September 17, 2001
One of the most striking aspects of the automobile industry is the precision with which it makes calculations of life and death. The head restraint on the back of a car seat has been determined to reduce an occupant's risk of dying in an accident by 0.36 per cent. The steel beams in a car's side doors cut fatalities by 1.7 per cent. The use of a seat belt in a right-front collision reduces the chances of a front-seat passenger's being killed through ejection by fourteen per cent, with a margin of error of plus or minus one per cent. When auto engineers discuss these numbers, they use detailed charts and draw curves on quadrille paper, understanding that it is through the exact and dispassionate measurement of fatality effects and the resulting technical tinkering that human lives are saved. They could wax philosophical about the sanctity of life, but what would that accomplish? Sometimes progress in matters of social policy occurs when the moralizers step back and the tinkerers step forward. In the face of the right-to-life debate in the countryand show trials like the Bush Administration's recent handling of the stem-cell controversy, it's worth wondering what would happen if those involved in that debate were to learn the same lesson.
Suppose, for example, that, instead of focussing on the legality of abortion, we focussed on the number of abortions in this country. That's the kind of thing that tinkerers do: they focus not on the formal status of social phenomena but on their prevalence. And the prevalence of abortion in this country is striking. In 1995, for example, American adolescents terminated pregnancies at a rate roughly a third greater than their Canadian, English, and Swedish counterparts, around triple that of French teen-agers, and six times that of Dutch and Italian adolescents.
This is not because abortions are more readily available in America. The European countries with the lowest abortion rates are almost all places where abortions are easier to get than they are in the United States. And it's not because pregnant European teen-agers are more likely to carry a child to term than Americans. (If anything, the opposite is true.) Nor is it because American teen-agers have more sex than Europeans: sexual behavior, in the two places, appears to be much the same. American teen-agers have more abortions because they get pregnant more than anyone else: they simply don't use enough birth control.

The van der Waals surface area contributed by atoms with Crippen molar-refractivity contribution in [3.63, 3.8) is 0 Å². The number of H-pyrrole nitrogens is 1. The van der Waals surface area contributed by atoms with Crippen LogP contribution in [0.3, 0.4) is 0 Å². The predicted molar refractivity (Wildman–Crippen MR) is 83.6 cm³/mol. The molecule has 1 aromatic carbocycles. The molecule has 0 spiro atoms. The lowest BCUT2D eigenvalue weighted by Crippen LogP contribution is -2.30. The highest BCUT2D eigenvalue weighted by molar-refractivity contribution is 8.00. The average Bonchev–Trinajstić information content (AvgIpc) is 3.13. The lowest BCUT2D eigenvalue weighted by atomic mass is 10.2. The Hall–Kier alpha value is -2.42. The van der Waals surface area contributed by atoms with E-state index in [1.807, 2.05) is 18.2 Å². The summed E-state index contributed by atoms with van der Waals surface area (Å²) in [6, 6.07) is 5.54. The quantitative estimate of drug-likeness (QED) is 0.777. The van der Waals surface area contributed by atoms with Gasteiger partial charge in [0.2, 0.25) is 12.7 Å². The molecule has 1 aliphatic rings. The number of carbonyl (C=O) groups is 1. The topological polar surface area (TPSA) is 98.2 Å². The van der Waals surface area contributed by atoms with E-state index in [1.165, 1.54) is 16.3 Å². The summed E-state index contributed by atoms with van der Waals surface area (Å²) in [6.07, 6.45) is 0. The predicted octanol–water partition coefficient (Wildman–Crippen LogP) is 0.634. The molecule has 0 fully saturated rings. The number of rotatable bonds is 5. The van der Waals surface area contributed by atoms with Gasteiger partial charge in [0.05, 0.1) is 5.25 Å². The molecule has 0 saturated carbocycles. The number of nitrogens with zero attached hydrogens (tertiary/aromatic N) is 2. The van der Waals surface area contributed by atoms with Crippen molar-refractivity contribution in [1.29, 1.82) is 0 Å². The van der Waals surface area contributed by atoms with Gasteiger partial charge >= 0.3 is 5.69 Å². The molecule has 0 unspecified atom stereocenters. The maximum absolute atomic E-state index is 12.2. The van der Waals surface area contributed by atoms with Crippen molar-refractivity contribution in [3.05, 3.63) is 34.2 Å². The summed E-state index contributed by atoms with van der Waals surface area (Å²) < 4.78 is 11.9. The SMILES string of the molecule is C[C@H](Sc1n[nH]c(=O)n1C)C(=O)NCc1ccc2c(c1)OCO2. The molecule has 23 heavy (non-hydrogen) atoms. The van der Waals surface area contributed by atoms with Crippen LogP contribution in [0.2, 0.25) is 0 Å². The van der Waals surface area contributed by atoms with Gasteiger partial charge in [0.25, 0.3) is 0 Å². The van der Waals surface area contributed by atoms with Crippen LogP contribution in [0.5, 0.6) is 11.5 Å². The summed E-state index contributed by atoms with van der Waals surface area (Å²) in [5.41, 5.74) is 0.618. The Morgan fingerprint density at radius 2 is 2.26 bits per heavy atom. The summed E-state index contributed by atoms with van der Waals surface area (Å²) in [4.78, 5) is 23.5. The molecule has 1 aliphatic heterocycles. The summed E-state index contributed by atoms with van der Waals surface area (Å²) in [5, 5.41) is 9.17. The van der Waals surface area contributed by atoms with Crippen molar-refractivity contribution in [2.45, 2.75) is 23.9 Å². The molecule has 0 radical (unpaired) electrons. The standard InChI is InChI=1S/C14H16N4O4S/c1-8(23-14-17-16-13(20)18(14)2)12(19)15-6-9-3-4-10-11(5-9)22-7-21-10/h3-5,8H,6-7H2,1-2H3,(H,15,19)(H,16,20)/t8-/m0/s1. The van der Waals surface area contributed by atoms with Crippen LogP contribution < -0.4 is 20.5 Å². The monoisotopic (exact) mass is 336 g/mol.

Bringing the numbers down is by no means an insurmountable problem. Many Western European countries managed to reduce birth rates among teen-agers by more than seventy per cent between 1970 and 1995, and reproductive-health specialists say that there's no reason we couldn't follow suit. Since the early nineteen-seventies, for instance, the federal Title X program has funded thousands of family-planning clinics around the country, and in the past twenty years the program has been responsible for preventing an estimated nine million abortions. It could easily be expanded. There is also solid evidence that a comprehensive, national sex-education curriculum could help to reduce unintended pregnancies still further. If these steps succeeded in bringing our teen-age-pregnancy rates into line with those in Canada and England, the number of abortions in this country could drop by about five hundred thousand a year. For those who believe that a fetus is a human being, this is like saying that if we could find a few hundred million dollars, and face the fact that, yes, teen-agers have sex, we could save the equivalent of the population of Arizona within a decade.
But this is not, unfortunately, the way things are viewed in Washington. Since the eighties, Title X has been under constant attack. Taking inflation into account, its level of funding is now about sixty per cent lower than it was twenty years ago, and the Bush Administration's budget appropriation does little to correct that shortfall. As for sex education, the President's stated preference is that a curriculum instructing teen-agers to abstain from sex be given parity with forms of sex education that mention the option of contraception. The chief distinguishing feature of abstinence-only programs is that there's no solid evidence that they do any good. The right's squeamishness about sex has turned America into the abortion capital of the West.
But, then, this is the same movement that considered Ronald Reagan to be an ally and Bill Clinton a foe. And what does the record actually show? In the eight years of President Reagan's Administration, there was an average of 1.6 million abortions a year; by the end of President Clinton's first term, when the White House was much more favorably disposed toward the kinds of policies that are now anathema in Washington, that annual figure had dropped by more than two hundred thousand. A tinkerer would look at those numbers and wonder whether we need a new definition of "pro-life."